Ask your employer to match the cash you raise through your fundraising activities. This will help you rocket towards your target, raise shed-loads for Macmillan – and make you both feel all warm and fuzzy inside.

 

N: Night at the races

Organise a horse racing evening at a local venue. You can show horse races by video, elect a ‘bookie’ and raise money from ‘bets’ and tickets.

 

O: Office Olympics

Try your hand at speed typing, synchronised chair swivelling or precision elastic band flicking. These are just some of the events where you can go for gold – and clinch the title of Office Olympics champion.

 

P: Payroll giving

Do you know if your company offers Payroll Giving? It is a super simple, tax-effective way for employees to give to Macmillan directly from their pay cheque.

 

Q: Quotes quiz

Reckon you know your Rambo from your Roger Rabbit? Can you tell the Wombats from the Wombles? Collect a whole load of movie quotes and song lyrics – then test your workmates. For a price, of course. And maybe for a prize.

 

R: Rowing challenge

Why not get a rowing machine in the office lobby or on the shop floor. Turn your team of staff into a relay team and keep going for a certain amount of time / set distance.

 

S: Stairway to cash

Why spend hours doing step-ups in the gym? Ditch the lift and take the stairs. Get sponsored per step. If you work in a high-rise block, you'll be quids in and super-fit.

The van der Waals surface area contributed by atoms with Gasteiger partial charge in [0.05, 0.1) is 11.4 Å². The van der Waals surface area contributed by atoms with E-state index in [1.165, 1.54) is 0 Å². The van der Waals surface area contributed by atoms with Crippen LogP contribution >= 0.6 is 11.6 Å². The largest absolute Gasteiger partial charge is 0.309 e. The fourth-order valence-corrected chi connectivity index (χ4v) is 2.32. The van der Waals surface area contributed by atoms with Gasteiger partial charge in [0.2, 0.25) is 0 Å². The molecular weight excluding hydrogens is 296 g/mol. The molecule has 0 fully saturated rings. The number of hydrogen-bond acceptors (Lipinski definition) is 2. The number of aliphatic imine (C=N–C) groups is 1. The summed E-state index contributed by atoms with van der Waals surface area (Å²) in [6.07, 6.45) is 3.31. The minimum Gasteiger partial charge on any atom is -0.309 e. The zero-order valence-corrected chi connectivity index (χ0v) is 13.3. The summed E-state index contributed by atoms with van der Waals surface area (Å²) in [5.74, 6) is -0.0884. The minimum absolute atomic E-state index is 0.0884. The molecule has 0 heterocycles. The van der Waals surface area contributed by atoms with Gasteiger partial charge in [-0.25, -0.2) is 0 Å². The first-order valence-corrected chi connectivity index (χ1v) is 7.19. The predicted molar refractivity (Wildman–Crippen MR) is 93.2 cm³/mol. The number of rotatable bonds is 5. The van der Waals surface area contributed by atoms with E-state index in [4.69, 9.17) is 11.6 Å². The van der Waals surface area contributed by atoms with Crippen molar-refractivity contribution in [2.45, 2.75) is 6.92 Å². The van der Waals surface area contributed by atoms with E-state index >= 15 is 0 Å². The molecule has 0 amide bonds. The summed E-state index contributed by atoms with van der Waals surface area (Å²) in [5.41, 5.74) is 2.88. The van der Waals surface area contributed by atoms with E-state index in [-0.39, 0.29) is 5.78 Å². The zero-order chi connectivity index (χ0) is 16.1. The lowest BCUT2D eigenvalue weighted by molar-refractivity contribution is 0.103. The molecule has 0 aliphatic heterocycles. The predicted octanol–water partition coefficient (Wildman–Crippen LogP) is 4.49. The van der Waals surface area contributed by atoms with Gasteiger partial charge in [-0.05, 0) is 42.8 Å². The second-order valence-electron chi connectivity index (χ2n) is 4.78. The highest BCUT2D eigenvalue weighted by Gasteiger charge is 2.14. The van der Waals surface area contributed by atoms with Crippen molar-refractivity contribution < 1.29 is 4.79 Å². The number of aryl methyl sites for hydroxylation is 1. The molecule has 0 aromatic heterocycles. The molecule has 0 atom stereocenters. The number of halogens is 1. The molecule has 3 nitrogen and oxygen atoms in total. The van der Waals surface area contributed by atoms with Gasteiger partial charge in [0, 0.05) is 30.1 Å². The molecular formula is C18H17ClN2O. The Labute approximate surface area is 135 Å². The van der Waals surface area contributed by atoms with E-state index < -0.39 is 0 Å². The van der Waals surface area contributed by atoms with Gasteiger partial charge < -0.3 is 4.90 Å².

T: Through the keyhole

Who lives in a house like this? Let's see what your home says about you with a Through the Keyhole special. Take some photos and get your colleagues to do the same. Then guess who lives where. Simple.

 

U: Unwanted gift swap

Did you receive bath salts from Aunty Doris again at Christmas? Then why not round up all your colleagues to do a big unwanted gift swap? Everyone can pay £1 to pick a new present, and someone’s bound to go for your bath salts. It's probably best not to invite Aunty Doris, though.

 

V: Valued customers

If you regularly ask for customer feedback, get customers involved in fundraising by suggesting your company makes a donation for every customer survey returned.

 

W: World's Biggest Coffee Morning

If you fancy holding a coffee morning to raise money, why not make a real stir? Join up with Macmillan’s main fundraising event – the World’s Biggest Coffee Morning – and make sure it’s your event that takes the biscuit.

 

X: X-Factor

Bring the X-Factor to your workplace. Everyone's got a party piece they'd love to show off for a good cause. Let the bosses stand in judgement – or how about having a good old-fashioned clap-o-meter?

 

Y: Yogathon

Clear a space in the office (and in your mind) and embark on a yoga challenge. Whether it is the lotus, the tree or even the warrior, see how far these poses can stretch your colleagues' donations.

 

Z: Zzz…

Time is money. So, give up some valuable sleep and it'll pay dividends. Challenge colleagues to roll into work early for a week and get your managers to sponsor you. Or do the opposite and raffle/auction off a duvet day instead.